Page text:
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Kim: I am so not into this sci-fi stuff.Wade: Kim, don't call it sci-fi! That denigrates the genre, and it sickens me.
Sci-Fi has the following meanings:
1. For the majority of the population, Sci-Fi is simply an abbreviation for Science Fiction. It was coined for this use by Forrest J. Ackerman.
2. However, among many in science fiction fandom (and a number of SF writers as well), Sci-Fi is (less than it once was) used as a derogatory term to indicate low-quality or cliche-ridden or worn-out examples of the genre. Hence the early distaste in the fan community for the Sci Fi Channel -- the perception was that no one who was really a science fiction fan would have given the channel that name, so it was likely being run by clueless suits blindly trying to exploit a niche, even though Isaac Asimov and Gene Roddenberry were part of the channel's advisory board. For many, the jury is still out, although the channel has had some remarkable successes (and numerous failures).
The Sci-Fi channel announced in March 2009 that they intend to change their name to the "SyFy" channel. Unfortunate Implications ensue, unless the channel will really air more shows about sexually transmitted disease.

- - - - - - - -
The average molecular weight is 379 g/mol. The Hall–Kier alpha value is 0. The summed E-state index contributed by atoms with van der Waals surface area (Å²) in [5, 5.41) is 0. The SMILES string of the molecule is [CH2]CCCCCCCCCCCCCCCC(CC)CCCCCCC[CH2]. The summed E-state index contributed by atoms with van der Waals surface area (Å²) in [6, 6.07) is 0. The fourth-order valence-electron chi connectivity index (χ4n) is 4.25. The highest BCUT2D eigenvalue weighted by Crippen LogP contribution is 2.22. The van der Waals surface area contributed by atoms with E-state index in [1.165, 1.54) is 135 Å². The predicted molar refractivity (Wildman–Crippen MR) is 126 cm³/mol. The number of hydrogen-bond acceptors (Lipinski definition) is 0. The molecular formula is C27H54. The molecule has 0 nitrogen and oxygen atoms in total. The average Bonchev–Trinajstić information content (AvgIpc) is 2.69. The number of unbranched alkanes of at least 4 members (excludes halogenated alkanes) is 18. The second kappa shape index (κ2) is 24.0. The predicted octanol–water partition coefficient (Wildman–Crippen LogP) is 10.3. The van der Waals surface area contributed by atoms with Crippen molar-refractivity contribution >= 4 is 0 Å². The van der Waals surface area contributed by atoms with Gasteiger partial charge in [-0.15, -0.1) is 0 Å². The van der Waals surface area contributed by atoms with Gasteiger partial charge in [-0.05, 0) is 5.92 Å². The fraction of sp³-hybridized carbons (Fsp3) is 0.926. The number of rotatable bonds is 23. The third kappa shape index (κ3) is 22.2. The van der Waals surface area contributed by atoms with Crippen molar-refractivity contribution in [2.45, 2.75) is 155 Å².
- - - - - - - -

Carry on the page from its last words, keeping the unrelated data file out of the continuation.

When used in this sense, Sci-Fi may be spelled "sigh-fie," or may be pronounced "skiffy" and occasionally accompanied by a remark about the stuff sticking to the roof of one's mouth. (Explanation for non-Americans: there's a popular brand of peanut butter in the States called "Skippy." The advertising slogan "If it tastes like peanuts ... " has been parodied with the line, "If it tastes like cardboard, it's gotta be Skiffy!") "Skiffy" may be used as a derogatory term and when criticizing bad Sci-Fi channel decisions; even those who pronounce it "sigh-fie" often use the term "skiffy" in this context. It essentially dismisses an effort as being The Theme Park Version of "real" science-fiction.
The term (and spelling) "skiffy" has also been adopted by those who feel the whole "Sci-Fi" vs. "Science Fiction" vs. "Speculative Fiction" debate is silly, and many SF authors proudly proclaim themselves to be "Skiffy Writers". Mike Resnick published a collection of stories about SF writers in Alternate History called Alternate Skiffy.
For further details, see: